The objective objective of the project led by the director of the Galician Institute of High Energy Physics, is supported by the funding of the “European Research Council (ERC)” that has just granted “Advanced Grant” aid, for a period of five years. The project is entitled “Yoctosecond imaging of QCD collectivity using observable jet” (YoctoLHC).

The “Advanced Grant” grants are designed to support scientists “exceptional leaders in terms of originality and meaning of their research lines”. OR ERC provides financing for the development of frontier science with excellence as the main selection requirement.

Illustrious students of the College of the Piarists: PEDRO BOO PITA.

He was born in 1862 and died in Monforte de Lemos on August 19, 1955. He studied at the College of the Piarists or the Cardinal. He was the municipal prosecutor of Monforte (1908), president of the Monforte Agrarian Catholic Federation (1921-1922). During the dictatorship of Primo de Rivera, he was appointed mayor of Monforte de Lemos on January 13, 1924. He replaces Manuel Dapena Rodríguez. He was Mayor until March 13 of that same year, 1924 when he left the mayor’s office.
He was a provincial deputy. Member of the Seminary of Galician Studies. He was Professor of Law at the University of Valladolid. He collaborated in Archives of the Seminary of Galician Studies (1927) and in the Wool Bulletin Provincial Commission of Historical and Artistic Monuments of Lugo.

Procession of Virgin Dolorosa.

This afternoon, after the celebration of the Passion and Death of the Lord that will begin at 7:00 p.m., in our church of the College of the Cardinal, will take place if the time allows it, as it is programmed, the procession of the Dolorosa Virgin , that will cross the streets of Monforte.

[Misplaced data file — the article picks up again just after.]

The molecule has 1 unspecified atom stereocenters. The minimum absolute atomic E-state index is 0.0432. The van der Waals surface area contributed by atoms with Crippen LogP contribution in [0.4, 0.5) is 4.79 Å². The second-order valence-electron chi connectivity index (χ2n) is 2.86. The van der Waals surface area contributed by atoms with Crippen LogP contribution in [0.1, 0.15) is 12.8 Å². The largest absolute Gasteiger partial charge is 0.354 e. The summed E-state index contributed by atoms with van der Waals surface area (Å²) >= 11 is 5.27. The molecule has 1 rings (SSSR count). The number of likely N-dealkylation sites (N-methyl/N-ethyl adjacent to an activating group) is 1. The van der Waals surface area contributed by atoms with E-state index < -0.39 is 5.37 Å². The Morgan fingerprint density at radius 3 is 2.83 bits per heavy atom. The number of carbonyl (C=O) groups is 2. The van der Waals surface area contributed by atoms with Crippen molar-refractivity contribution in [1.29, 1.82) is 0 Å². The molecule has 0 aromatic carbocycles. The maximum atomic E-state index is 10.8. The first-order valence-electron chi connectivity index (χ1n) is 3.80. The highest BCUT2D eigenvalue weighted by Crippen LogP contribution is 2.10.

A magnificent element … half-hidden.

Miguel Angel Feal, scholar of the original traces of our building, dealing with the dome, affirms: “Like El Escorial and many other Spanish churches of its time, they are already of Latin cross, rectangular, or long basilical nave covered with a dome in its transept or corresponding part, the church of the Monforte Company, does not offer to those who approach its facade a complete view of this important element of its architecture. Its consequence is inherent to the depth of its single ship. The origin of the monfortino type is the Italian of the Counter-Reformation that tried to reconcile the church of a deep and living hall with the dome used in the manner of a dome in the medieval Spanish and Languedocian churches. The splendid Monforte dome is characteristic of these models.

Inside the temple fulfills its function perfectly.

In its exterior it can not be contemplated in all its splendor, unless it is from very far away, a point from which it receives its complete proportions “.

Close up the dome is always hidden by the building itself

From a distance you can see the dome in all its splendor
Vista aérea de la cúpula